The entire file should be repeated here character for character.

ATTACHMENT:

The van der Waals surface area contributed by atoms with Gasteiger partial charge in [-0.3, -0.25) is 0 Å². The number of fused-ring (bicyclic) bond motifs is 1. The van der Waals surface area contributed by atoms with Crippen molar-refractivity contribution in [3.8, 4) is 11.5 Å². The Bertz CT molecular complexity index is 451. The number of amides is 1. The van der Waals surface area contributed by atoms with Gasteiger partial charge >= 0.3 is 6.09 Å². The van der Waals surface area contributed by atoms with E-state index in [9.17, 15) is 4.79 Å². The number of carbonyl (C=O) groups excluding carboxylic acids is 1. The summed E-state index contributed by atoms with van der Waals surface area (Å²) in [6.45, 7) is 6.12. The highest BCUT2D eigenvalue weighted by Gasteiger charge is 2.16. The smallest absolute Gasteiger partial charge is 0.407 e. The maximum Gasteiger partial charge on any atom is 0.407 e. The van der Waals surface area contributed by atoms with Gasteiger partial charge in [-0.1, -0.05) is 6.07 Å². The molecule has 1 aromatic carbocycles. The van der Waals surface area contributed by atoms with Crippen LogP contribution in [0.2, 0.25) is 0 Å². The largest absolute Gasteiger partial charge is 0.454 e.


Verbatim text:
The van der Waals surface area contributed by atoms with Gasteiger partial charge in [-0.3, -0.25) is 0 Å². The number of fused-ring (bicyclic) bond motifs is 1. The van der Waals surface area contributed by atoms with Crippen molar-refractivity contribution in [3.8, 4) is 11.5 Å². The Bertz CT molecular complexity index is 451. The number of amides is 1. The van der Waals surface area contributed by atoms with Gasteiger partial charge >= 0.3 is 6.09 Å². The van der Waals surface area contributed by atoms with E-state index in [9.17, 15) is 4.79 Å². The number of carbonyl (C=O) groups excluding carboxylic acids is 1. The summed E-state index contributed by atoms with van der Waals surface area (Å²) in [6.45, 7) is 6.12. The highest BCUT2D eigenvalue weighted by Gasteiger charge is 2.16. The smallest absolute Gasteiger partial charge is 0.407 e. The maximum Gasteiger partial charge on any atom is 0.407 e. The van der Waals surface area contributed by atoms with Gasteiger partial charge in [-0.1, -0.05) is 6.07 Å². The molecule has 1 aromatic carbocycles. The van der Waals surface area contributed by atoms with Crippen LogP contribution in [0.2, 0.25) is 0 Å². The largest absolute Gasteiger partial charge is 0.454 e.